Some Maniac Drew 'The Simpsons' in Pure Code

These flawless recreations aren't "drawings" in the traditional sense—they're pure code, being rendered live in your browser, and creating them is more programming than Groening.
February 28, 2020, 6:32pm
Some Maniac Drew 'The Simpsons' in Pure Code
Screengrab: GitHub/Chris Pattle

Cascading Style Sheet (CSS) is a web language that makes websites look good, but in the right hands it can also render strange and beautiful portraits. That includes the heads of Simpsons characters who blink and gawk at you while you browse.

These drawings, it’s important to remember, aren’t really “drawings” in the traditional sense. They are in fact bits of code that are being rendered into images by your browser, and creating them is a very different process—more programming than Van Gogh.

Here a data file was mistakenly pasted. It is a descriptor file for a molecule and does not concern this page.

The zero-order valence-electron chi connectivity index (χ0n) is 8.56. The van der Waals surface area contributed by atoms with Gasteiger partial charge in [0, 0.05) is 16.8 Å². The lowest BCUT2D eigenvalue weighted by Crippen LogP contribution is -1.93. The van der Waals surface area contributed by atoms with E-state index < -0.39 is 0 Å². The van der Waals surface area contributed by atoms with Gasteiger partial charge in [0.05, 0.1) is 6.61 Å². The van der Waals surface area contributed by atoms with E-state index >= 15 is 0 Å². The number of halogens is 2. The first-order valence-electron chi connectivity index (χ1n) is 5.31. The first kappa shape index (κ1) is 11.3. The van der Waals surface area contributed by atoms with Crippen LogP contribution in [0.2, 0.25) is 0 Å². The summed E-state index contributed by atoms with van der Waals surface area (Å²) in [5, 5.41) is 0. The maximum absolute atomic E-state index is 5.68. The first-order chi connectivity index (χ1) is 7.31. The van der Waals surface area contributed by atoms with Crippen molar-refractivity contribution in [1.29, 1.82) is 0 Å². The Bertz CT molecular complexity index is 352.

The CSS Simpsons are the work of freelance web developer Chris Pattle, and they made the rounds online this week but were created several years ago according to GitHub. Pattle didn’t immediately respond to a request for comment on his work.

They join creations like “PureCSS Lace” by digital artist Diana Smith, which changes depending on the browser you use to view it. The drawings are constructed from pure code and rendered everytime you load your browser. Different browsers (particularly old versions) render the code in different and surprising ways. Smith has created several pieces of digital art with CSS.

The CSS Simpsons do seem to change based on the browser, though they appear fairly stable. There’s minor imperfections in the line work that render differently, but the variations are subtle. (We weren’t able to test with Netscape, which yielded the most far-out results for Smith’s work.)

Still, recreating Simpsons characters in pure code is an impressive feat. You can find the code for the various Simpsons characters on his Github. By varying the code, the crafty coder can easily come up with variations, like a green Bart.

pure css simpsons